"E-patients"

Discussion in 'Health and medical' started by Griffin, May 23, 2004.

  1. Griffin

    Griffin Guest

    Interesting online article:

    http://www.medscape.com/viewarticle/478313?rss

    For some time, I've made it a point to ask all of my
    patients if they use the Internet, if they have e-mail, etc.
    My e-mail address is on my business cards, and I include the
    patient's e-mail address in their chart if they want me to
    use it as a method of contact. In these cases, they sign a
    simple "e-mail agreement" that basically says they
    understand that it's not to be used for urgent communcation
    or diagnosis, and that it's not secure. If patients are Internet-
    savvy, I'll sometimes refer them to specific web sites with
    information about a condition or health topic that we're
    addressing. I keep mailing lists of my online diabetic
    patients, for example, and will periodically send out
    broadcast messages to the list when I run across something
    that I think will interest them. Several people routinely
    send me their blood pressure and blood sugar readings, which
    are printed and filed in their chart, as are any other clinically-
    relevent communications. All of this takes very little of my
    time, and the patients seem to really like it. Just curious
    if anyone else is doing anything similar.
     
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  2. "Griffin" <[email protected]> wrote in message
    news:2004052118285216807%[email protected]...
    > Interesting online article:
    >
    > http://www.medscape.com/viewarticle/478313?rss
    >
    > For some time, I've made it a point to ask all of my
    > patients if they use the Internet, if they have e-mail,
    > etc. My e-mail address is on my business cards, and I
    > include the patient's e-mail address in their chart if
    > they want me to use it as a method of contact. In these
    > cases, they sign a simple "e-mail agreement" that
    > basically says they understand that it's not to be used
    > for urgent communcation or diagnosis, and that it's not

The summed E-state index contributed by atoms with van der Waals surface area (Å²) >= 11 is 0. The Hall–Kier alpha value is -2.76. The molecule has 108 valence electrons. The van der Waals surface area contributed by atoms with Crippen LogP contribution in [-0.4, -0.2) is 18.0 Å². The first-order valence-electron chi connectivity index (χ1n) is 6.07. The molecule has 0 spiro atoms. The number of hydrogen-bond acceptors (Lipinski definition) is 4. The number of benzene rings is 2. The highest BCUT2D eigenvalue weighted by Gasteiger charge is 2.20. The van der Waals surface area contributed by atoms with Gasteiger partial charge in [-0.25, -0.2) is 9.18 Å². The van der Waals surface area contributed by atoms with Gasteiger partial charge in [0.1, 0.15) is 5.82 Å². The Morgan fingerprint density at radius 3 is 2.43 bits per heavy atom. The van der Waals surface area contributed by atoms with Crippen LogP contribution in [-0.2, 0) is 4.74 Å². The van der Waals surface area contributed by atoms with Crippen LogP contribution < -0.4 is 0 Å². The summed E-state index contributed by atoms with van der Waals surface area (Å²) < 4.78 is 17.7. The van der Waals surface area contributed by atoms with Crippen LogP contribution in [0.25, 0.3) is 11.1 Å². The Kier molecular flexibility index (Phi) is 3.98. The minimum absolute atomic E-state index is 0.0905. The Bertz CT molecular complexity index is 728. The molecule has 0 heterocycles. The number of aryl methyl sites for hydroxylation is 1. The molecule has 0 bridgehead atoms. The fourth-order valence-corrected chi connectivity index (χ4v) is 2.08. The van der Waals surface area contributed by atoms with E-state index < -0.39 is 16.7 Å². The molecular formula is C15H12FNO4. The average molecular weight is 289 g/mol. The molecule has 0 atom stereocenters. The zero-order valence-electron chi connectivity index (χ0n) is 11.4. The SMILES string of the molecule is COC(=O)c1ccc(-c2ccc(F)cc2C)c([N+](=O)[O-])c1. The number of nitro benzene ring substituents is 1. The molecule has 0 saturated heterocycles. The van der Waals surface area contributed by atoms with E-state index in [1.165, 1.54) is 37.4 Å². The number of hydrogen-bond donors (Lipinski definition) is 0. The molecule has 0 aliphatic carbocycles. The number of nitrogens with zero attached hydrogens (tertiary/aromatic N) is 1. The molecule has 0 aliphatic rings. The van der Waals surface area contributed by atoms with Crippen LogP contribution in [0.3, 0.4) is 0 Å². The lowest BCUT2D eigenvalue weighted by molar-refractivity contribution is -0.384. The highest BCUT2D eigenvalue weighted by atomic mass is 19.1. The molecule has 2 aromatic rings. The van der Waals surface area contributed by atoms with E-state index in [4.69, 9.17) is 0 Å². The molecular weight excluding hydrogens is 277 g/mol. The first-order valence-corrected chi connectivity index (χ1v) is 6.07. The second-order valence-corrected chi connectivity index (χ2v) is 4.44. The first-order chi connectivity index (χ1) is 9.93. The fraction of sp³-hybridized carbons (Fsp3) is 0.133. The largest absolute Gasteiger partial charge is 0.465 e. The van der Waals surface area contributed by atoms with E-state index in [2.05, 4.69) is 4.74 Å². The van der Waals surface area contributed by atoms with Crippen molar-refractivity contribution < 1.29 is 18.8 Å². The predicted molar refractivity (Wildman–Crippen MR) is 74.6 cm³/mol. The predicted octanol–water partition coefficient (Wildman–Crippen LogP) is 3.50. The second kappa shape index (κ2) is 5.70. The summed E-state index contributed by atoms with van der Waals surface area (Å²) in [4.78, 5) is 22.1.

> secure. If patients are Internet-savvy, I'll sometimes
    > refer them to specific web sites with information about a
    > condition or health topic that we're addressing. I keep
    > mailing lists of my online diabetic patients, for example,
    > and will periodically send out broadcast messages to the
    > list when I run across something that I think will
    > interest them. Several people routinely send me their
    > blood pressure and blood sugar readings, which are printed
    > and filed in their chart, as are any other clinically-
    > relevent communications. All of this takes very little of
    > my time, and the patients seem to really like it. Just
    > curious if anyone else is doing anything similar.
    >

    Yes, I for one encourage it, along similar lines although my
    specialty is different, and therefore such communication
    patterns are different. I haven't done the email agreement
    thing, but over the last few years have had no occasion to
    regret that. It's not something that is misused in my
    particular practice.

    My home phone number is also on my card and it's more often
    that patients or their family members call me rather than
    email with questions about a particular surgical diagnosis
    or procedure that we are dealing with.

    HMc
     
  3. Griffin

    Griffin Guest

    On 2004-05-21 19:21:10 -0400, "Howard McCollister" <[email protected]> said:

    > Yes, I for one encourage it, along similar lines although
    > my specialty is different, and therefore such
    > communication patterns are different.

    General surgery, right?

    > I haven't done the email agreement thing, but over the
    > last few years have had no occasion to regret that. It's
    > not something that is misused in my particular practice.

    In the early days, I didn't do that either. I added it
    after HIPAA came into play, mostly because my practice
    advisors suggested it. In general, most HIPAA stuff strikes
    me as overkill.

    > My home phone number is also on my card and it's more
    > often that patients or their family members call me rather
    > than email with questions about a particular surgical
    > diagnosis or procedure that we are dealing with.

    You're brave. ;-) I'm listed in the phone book, but rarely
    get calls from patients. I don't encourage it, as I'm a big
    believer in compartmentalizing one's time for sanity's sake.
    I also can't ensure that I'll be able to respond in a timely
    fasion, so I prefer that patients contact our on-call
    physician after hours (which, every few days, happens to be
    me). If I absolutely, positively have to be contacted, the
    on-call doc always knows how to find me (my cell phone is
    practically fused to my hip).
     
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